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‘Occult Program’: Kenneth Anger & Brian Butler’s Technicolor Skull, live in Paris

Kenneth Anger and Brian Butler‘s ritualistic “anti-rock” project, Technicolor Skull, live at L’Étrange Festival 2012’s “Occult Program” in Paris on September 8th.

A limited edition blood red vinyl-only pressing of the Technicolor Skull album can be acquired at the Technicolor Skull website.

Posted by Richard Metzger | Leave a comment
Kenneth Anger & Brian Butler’s Technicolor Skull

A reminder about the Kenneth Anger opening party (which is confusingly being held a week after the exhibit actually opened to the public) tomorrow night at MOCA. Featured will be a live musical interlude via Anger and Brian Butler’s Technicolor Skull project.

Technicolor Skull performs their first West Coast appearance at the Museum of Contemporary Art (MOCA) in Los Angeles on November 19, 2011, as part of the opening reception for Kenneth Anger: ICONS. This exhibition will showcase the films, books, and artwork of one of the most original and enigmatic filmmakers of post-war American cinema. This coincides with the release of Technicolor Skull’s self-titled recorded debut, a one-sided, bloodred 180 gram 12” vinyl LP limited to 666 copies.

Technicolor Skull is an experiment in light and sound, exploring the psychic impact of a magick ritual in the context of an improvised performance. With Brian Butler on guitar and electronic instruments, and Kenneth Anger on theremin, their collaboration is a performance contained inside a ritual of unknown origin, tapping into occult stories that extend musical language into initiation. Hidden messages escape through gesture and light, manifesting as a one-time-only event.

The record will be available directly from and at the MOCA store.

Posted by Richard Metzger | Leave a comment
Kenneth Anger at the Museum of Contemporary Art

Yet another reason why I love the City of… Angels(!) so very, very much…

MOCA presents Kenneth Anger: ICONS, a showcase of the films, archives, and vision of one of the most original filmmakers of American cinema, on view at MOCA Grand Avenue from November 13, 2011, through February 27, 2012. A defining presence of underground art and culture and a major influence on generations of filmmakers, musicians, and artists, Anger’s films evoke the power of spells or incantations, combining experimental technique with popular song, rich color, and subject matter drawn equally from personal obsession, myth, and the occult.

MOCA’s exhibition centers on Anger’s Magick Lantern Cycle of films—Fireworks (1947), Puce Moment (1949), Rabbit’s Moon (1950/1979), Eaux d’artifice (1953), Inauguration of the Pleasure Dome (1954/66), Scorpio Rising (1963), Kustom Kar Kommandos (1965), Invocation of My Demon Brother (1969), and Lucifer Rising (1970-81)—presenting the work across multiple projections in a unique gallery installation of red vinyl, designed in close consultation with Anger.

Complementing the films is an archive of photographs, scrapbooks, and memorabilia from Anger’s personal collection that illustrates the filmmaker’s unique vision of Hollywood’s golden era. The inspiration and source material for the filmmaker’s infamous celebrity “gossip” books Hollywood Babylon, (1975) and Hollywood Babylon II (1984), the collection centers on stars such as Rudolph Valentino and Greta Garbo, as well as now lesser-known icons like silent-film actress Billie Dove. Anger grew up in Hollywood. His grandmother was a costume mistress, and he is claimed to have appeared as a child actor in the Warner Brothers production of A Midsummer Night’s Dream (1935). The world of the classic studios and the mystique of its major figures radiates throughout the photographs, press clippings, letters, and memorabilia on display, which Anger has gathered across many decades.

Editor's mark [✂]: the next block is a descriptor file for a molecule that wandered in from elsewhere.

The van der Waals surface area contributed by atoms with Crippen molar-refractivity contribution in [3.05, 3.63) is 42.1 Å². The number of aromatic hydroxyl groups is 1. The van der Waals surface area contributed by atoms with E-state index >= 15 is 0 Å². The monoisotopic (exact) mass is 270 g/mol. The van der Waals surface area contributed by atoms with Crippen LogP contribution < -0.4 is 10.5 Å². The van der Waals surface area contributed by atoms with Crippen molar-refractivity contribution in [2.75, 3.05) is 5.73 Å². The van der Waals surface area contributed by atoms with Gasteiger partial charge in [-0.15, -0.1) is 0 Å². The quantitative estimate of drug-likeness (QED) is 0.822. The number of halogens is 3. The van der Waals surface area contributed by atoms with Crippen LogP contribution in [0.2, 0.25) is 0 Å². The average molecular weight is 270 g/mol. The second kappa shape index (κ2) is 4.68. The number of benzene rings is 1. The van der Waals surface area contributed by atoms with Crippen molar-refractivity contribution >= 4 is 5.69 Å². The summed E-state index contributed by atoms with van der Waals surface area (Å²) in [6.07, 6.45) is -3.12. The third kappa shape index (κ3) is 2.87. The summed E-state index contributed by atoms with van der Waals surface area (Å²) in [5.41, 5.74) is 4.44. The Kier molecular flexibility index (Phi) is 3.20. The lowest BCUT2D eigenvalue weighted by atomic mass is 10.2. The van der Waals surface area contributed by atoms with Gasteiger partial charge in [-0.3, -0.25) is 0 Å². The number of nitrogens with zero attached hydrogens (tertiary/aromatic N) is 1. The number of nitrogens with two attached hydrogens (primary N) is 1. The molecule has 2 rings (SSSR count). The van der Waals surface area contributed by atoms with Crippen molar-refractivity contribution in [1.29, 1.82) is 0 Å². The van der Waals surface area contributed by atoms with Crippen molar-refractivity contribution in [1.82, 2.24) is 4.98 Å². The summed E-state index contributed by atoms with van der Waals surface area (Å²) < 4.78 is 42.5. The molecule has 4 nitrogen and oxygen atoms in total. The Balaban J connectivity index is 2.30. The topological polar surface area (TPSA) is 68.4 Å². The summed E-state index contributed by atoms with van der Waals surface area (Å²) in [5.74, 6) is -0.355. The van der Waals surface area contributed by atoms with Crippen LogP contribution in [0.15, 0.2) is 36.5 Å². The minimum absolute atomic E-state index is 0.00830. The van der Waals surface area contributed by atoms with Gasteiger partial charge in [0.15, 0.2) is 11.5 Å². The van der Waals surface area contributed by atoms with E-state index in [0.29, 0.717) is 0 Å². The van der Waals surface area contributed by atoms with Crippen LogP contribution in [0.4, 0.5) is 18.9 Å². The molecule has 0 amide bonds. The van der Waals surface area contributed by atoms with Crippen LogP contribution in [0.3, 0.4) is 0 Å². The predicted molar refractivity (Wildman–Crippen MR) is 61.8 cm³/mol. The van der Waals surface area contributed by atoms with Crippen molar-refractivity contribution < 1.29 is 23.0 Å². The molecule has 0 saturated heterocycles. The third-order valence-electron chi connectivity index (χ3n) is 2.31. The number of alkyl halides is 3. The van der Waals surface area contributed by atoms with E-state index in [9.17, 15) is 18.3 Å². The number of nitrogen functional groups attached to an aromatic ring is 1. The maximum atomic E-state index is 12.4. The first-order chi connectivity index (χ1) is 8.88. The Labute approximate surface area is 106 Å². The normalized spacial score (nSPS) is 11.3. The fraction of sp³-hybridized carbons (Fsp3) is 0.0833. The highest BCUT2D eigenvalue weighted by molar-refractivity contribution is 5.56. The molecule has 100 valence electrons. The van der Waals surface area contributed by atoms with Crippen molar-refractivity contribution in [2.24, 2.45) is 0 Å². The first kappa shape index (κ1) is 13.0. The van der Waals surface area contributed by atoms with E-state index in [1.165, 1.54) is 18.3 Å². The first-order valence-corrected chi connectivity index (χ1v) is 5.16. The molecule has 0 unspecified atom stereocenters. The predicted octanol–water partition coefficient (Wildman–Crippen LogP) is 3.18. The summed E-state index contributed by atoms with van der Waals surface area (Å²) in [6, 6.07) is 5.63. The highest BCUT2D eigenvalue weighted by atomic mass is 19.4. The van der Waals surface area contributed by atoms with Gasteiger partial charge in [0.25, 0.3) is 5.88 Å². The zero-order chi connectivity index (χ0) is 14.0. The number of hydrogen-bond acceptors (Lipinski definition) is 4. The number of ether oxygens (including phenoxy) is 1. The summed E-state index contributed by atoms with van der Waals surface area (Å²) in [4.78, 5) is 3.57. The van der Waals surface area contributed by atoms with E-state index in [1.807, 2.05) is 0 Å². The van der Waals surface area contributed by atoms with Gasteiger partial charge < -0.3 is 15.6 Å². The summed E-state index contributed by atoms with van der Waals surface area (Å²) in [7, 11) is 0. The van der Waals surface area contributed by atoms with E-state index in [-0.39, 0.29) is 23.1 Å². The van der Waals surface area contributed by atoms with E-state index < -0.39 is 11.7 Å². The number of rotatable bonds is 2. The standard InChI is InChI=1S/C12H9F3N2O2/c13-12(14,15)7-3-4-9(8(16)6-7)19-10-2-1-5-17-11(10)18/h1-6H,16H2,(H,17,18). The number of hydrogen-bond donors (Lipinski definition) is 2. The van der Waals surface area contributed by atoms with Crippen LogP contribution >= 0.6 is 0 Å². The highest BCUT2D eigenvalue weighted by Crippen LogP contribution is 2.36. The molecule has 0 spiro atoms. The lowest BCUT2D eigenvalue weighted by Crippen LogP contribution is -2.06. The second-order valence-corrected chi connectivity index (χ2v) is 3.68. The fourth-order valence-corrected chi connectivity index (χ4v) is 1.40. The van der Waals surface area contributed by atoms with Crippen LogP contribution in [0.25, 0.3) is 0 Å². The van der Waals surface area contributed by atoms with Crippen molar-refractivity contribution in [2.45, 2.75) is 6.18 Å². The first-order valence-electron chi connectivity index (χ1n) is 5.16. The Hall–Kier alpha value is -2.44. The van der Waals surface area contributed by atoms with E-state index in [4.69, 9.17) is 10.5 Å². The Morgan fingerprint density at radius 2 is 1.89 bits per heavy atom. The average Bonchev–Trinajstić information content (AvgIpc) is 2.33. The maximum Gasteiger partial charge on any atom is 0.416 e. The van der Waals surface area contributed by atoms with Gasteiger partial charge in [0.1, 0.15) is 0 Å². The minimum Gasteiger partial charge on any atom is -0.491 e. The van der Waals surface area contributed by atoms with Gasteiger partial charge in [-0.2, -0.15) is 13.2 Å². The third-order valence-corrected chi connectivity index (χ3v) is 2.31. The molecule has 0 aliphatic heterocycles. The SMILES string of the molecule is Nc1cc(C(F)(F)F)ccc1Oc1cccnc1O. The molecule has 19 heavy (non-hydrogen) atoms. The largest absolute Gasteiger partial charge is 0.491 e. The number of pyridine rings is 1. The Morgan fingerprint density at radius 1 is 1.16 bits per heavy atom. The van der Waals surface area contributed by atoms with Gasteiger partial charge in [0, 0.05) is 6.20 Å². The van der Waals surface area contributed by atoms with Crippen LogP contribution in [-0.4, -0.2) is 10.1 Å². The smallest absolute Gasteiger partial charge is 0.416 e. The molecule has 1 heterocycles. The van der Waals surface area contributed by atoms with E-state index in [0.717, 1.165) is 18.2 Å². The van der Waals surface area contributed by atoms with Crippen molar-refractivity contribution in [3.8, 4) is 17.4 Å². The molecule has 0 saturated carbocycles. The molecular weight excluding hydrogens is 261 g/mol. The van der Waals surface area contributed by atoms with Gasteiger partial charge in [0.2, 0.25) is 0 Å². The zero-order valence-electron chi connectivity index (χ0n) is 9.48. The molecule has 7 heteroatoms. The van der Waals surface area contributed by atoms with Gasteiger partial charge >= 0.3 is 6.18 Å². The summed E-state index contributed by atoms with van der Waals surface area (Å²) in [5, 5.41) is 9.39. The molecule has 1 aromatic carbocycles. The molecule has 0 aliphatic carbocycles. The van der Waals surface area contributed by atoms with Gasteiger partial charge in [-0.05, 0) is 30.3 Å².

Technicolor Skull, a multimedia collaboration featuring Kenneth Anger on Theremin and Los Angeles artist Brian Butler on guitar and electronic instruments, will perform for the first time in Los Angeles at the exhibition opening on November 19. Technicolor Skull is a magick ritual of light and sound in the context of a live performance. The project premiered at Donaufestival in Austria, in April 2008, and has subsequently toured throughout Europe, performing at the National Museum of Art, Copenhagen, and the Serralves Museum, Portugal, and recently at the Hiro Ballroom, New York, for the Anthology Film Archives benefit.

Opening: Saturday, November 19, 7–10pm, Technicolor Skull will perform at 8pm.


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Lou Reed brews some fine noise (for Kenneth Anger)

Last week’s Anthology Film Archives 40th Anniversary Blowout, Return to the Pleasure Dome, honored, naturally, the works of filmmaker Kenneth AngerTechnicolor Skull—Anger on theremin (!), Dangerous Minds pal, Brian Butler, on guitar—performed that night (see below), as did Sonic Youth and Lou Reed.  Vice is carrying a stream of Reed’s 13-minute noodling performance.  Fans of Metal Machine Music Lou can check it out here.

Posted by Bradley Novicoff | Leave a comment